The White House made clear on Tuesday that the US would not welcome Hamid Abutalebi as Iran’s new UN ambassador over his alleged role in the 1979-1981 Tehran hostage crisis, during which radical Iranian students held US Embassy staff for 444 days.
US officials have told Tehran that its selection of Abutalebi is “not viable,” White House spokesman Jay Carney told reporters on Tuesday, but stopped short of saying the new envoy would be barred from entering the United States because of his alleged role in the crisis.
Asked to explain what “not viable” meant, Carney said: “It’s diplomatic jargon to mean what you want it to mean.” He emphasised that Iran’s choice of Abutalebi was a “potential selection” that had “not been formally made”.
As the “host” nation for the UN headquarters, which are based in New York, the United States is generally required to provide access to foreign diplomats. However, the State Department last week said US law allows it to deny visas to diplomats for reasons of “security, terrorism, and foreign policy”.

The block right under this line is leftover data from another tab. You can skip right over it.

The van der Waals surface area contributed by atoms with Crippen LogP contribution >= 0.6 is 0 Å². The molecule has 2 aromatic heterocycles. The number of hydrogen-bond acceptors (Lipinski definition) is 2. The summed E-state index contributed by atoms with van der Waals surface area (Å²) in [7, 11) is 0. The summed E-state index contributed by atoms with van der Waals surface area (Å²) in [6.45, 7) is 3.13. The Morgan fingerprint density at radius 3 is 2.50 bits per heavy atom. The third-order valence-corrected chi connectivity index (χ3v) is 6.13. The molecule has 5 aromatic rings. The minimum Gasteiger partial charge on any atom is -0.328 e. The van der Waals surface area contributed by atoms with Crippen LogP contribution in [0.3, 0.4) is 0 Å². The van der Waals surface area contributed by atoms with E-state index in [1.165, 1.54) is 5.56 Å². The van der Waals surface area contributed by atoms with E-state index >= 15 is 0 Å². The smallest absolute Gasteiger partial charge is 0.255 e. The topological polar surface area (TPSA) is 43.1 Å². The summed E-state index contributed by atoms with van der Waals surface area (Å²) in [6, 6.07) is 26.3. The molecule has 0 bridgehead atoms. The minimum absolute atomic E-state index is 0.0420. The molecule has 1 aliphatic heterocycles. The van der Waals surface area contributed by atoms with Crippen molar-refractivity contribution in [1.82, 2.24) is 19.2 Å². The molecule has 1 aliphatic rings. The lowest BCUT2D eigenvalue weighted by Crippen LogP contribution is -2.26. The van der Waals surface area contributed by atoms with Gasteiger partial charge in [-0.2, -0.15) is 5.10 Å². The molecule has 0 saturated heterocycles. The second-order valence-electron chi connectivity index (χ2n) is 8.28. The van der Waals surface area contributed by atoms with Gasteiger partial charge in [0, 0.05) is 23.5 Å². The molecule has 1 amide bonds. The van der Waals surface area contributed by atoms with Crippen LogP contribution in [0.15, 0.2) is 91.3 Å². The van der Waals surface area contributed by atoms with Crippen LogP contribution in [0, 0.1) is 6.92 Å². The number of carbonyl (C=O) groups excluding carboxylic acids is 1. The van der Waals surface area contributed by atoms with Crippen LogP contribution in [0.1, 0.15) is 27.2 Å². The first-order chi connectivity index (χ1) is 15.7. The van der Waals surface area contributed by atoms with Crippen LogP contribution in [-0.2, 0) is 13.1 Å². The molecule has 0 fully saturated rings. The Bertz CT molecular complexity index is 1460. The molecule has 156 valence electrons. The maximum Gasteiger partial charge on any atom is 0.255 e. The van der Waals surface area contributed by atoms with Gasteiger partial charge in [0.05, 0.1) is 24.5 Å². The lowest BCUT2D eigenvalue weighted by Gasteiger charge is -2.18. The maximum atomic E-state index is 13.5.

On Monday, the US Senate passed legislation to bar Abutalebi from entering the United States. Both Republicans and Democrats are united against the choice of the veteran Iranian diplomat.
“We share the Senate’s concerns regarding this case and find the potential nomination very troubling,” said Carney from the White House.
In remarks to Iranian media, Abutalebi has played down his role during the hostage crisis, suggesting he was just a translator.
It was unclear whether the dispute over the ambassador would have an impact on a new round of talks about Iran’s nuclear programme that began on Tuesday in Vienna between Iran and six major world powers, including the United States.
“It has been a usual practice in the Iranian Foreign Ministry to formally appoint ambassadors for all foreign postings, once all formalities pertaining to this process are completed,” a spokesman for Iran’s UN mission in New York said on Tuesday.
Abutalebi, who has served as Iran's ambassador to Italy, Belgium and Australia, was chosen to replace Iran's outgoing ambassador, Mohammad Khazaee.
Along with the UN envoy from North Korea and, more recently, Syria, Khazaee’s movements are confined to a radius of 25 miles from Columbus Circle in Midtown Manhattan, New York.
(FRANCE 24 with REUTERS)
Date created : 2014-04-09